Tai Chi: Paths of Development

Advice for students following their first 18 months training

Origins of the article “Tai Chi: Paths of Development”

This article is based on a number of talks given to students who have started to study the second stage of our t’ai chi syllabus, which focuses more upon the internal aspects of t’ai chi chuan. Students at this stage have typically been studying for about eighteen months, have completed the yang style short form, and have begun the process of coordinating and softening the body and developing internal awareness to the extent where they are more able to relate to internal instruction.

Tai Chi- Paths of Development

Tai chi can be challenging

Relaxation and barriers to letting go

Cooking the body

The potter’s bowl

When things fall apart

The internal form

Development of perception and insight

Working with people

Development of chi

T’ai chi and Daoism

Letting go of technique

T’ai chi and Buddhism

In summary

Tai chi can be challenging

Many people drop out during the first term or first year of practice as the level of commitment and the deep changes that t’ai chi initiates become apparent. Studying t’ai chi can be challenging on many different levels, and we need a sincere reason to continue, be that the wish to improve a health issue, an awareness that things could somehow be better or we could be happier, or simply a deep fascination.

Relaxation and barriers to letting go

We have already met many of the barriers to our progress during this time, internal as well as external: those internal voices of ego that tell us I’m no good at this, it’s pointless (yes, that is ego also) or that ask Why am I wasting my time on this silly stuff? Learning the personal strategies our minds employ to prevent the challenge of change is an important aspect of our own development. Our minds can be very, very clever and the strategies for self-deception deeply subtle. Yet a part of you – and it’s a very deep part which may not be fully conscious or articulated – has recognised the value of t’ai chi. That’s why you’re still here.

We need to let the structure of our body gently ‘repattern’, to let go of the unhelpful tensions and ways of moving, and to develop a more natural, relaxed way of being. This is why there is such a strong emphasis on ‘relaxation’ in the beginners’ form.

Image: Relaxation and barriers to letting goIn my experience of teaching, the desire to learn form quickly – to do push hands and execute martial applications as soon as possible – is actually counterproductive in the long run. If we do this we can simply lay a new pattern of tension over the existing unhelpful habits and spend a lifetime doing more and more, and never letting go, never beginning the process of internal transformation. It’s OK to let go. We have to learn to be happy to accept failures and to ‘invest in loss’ in order to learn and grow as human beings. Again, this process runs so counter to the messages we receive from society that we may be unable to take this difficult path.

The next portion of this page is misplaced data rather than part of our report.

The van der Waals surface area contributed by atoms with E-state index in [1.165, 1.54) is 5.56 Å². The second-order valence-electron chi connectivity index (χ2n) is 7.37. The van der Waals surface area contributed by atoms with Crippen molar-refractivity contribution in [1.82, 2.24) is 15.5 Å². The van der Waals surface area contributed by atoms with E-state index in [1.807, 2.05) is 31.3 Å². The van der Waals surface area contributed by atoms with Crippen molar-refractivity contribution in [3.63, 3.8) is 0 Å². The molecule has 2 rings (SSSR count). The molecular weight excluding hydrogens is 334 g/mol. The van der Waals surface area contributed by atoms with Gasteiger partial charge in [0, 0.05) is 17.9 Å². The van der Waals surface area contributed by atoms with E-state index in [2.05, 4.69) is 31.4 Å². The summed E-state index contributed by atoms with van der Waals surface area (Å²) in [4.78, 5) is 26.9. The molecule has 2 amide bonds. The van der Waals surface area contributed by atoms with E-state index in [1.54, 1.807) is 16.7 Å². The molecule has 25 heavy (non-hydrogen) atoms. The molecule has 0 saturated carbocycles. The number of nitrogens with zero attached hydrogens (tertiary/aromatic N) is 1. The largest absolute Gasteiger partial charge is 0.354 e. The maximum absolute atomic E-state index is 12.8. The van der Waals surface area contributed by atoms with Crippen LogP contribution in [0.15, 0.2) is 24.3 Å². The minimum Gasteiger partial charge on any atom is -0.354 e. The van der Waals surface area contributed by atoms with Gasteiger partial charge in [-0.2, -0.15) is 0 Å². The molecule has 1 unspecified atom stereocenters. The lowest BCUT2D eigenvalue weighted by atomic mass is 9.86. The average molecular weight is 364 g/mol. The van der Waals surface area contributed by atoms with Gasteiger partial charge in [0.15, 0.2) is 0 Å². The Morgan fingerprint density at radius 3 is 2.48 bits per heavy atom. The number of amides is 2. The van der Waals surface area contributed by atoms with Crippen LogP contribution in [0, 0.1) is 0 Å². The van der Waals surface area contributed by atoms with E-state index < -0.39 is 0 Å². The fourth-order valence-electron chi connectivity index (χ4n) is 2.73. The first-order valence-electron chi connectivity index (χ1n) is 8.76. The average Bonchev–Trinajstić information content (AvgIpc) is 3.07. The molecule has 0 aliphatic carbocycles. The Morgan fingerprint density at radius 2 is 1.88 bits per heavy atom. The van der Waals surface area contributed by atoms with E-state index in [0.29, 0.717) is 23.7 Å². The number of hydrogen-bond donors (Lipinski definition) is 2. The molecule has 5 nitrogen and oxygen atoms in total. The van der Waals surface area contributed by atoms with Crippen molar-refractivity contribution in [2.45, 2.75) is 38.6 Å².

Pushing hands for example has little to do with the hands and nothing to do with pushing with the arms. This is difficult to understand however before the body has begun to soften and integrate to the point where the pathways through the feet, legs, torso and into the arms are directly experienced. Similarly the sword is a great practice for physical health, but it has much more to teach us about developing our shen, intention and moving chi beyond the body. As such we don’t practice everything straight away. We introduce pushing hands and the sword form later in the syllabus at the points where it is most helpful to us.

I use a number of metaphors to describe the process of learning t’ai chi. Initially it’s like learning to drive a car or learning to play a musical instrument, and it’s good to practise a little each day, so that the muscular memory can be reinforced and the neural pathways of the brain – the controlling hardware of our physical mind – can be slowly laid down. It takes time for the form to be internalised and remembered at the body level.

As you relax and your body begins to integrate and move in more coordinated ways, you might find slightly unusual events happening. Even simple everyday occurrences, such as spontaneously catching items which fall when you open a cupboard door, or effortlessly avoiding someone when they are about to bump into you in the street, are a sign that deep change is happening within. These experiences can surprise us and it’s useful to contemplate them and to realise that they are direct result of your practice and a little extraordinary.

In the Daoist t’ai chi and chi gong tradition, there are two common metaphors for the changes you have begun to experience, and I have used them a number of times.

Cooking the body

Practising is a little like cooking food. The food is the body and our own practice is the heat from the oven: as we practise, our body begins to change, soften or cook, from the outside inwards. Our peripheral patterns of tension and movement start to soften and relax; then, as our practice deepens, the more internal aspects of our mind-body begin to transform or ‘cook’.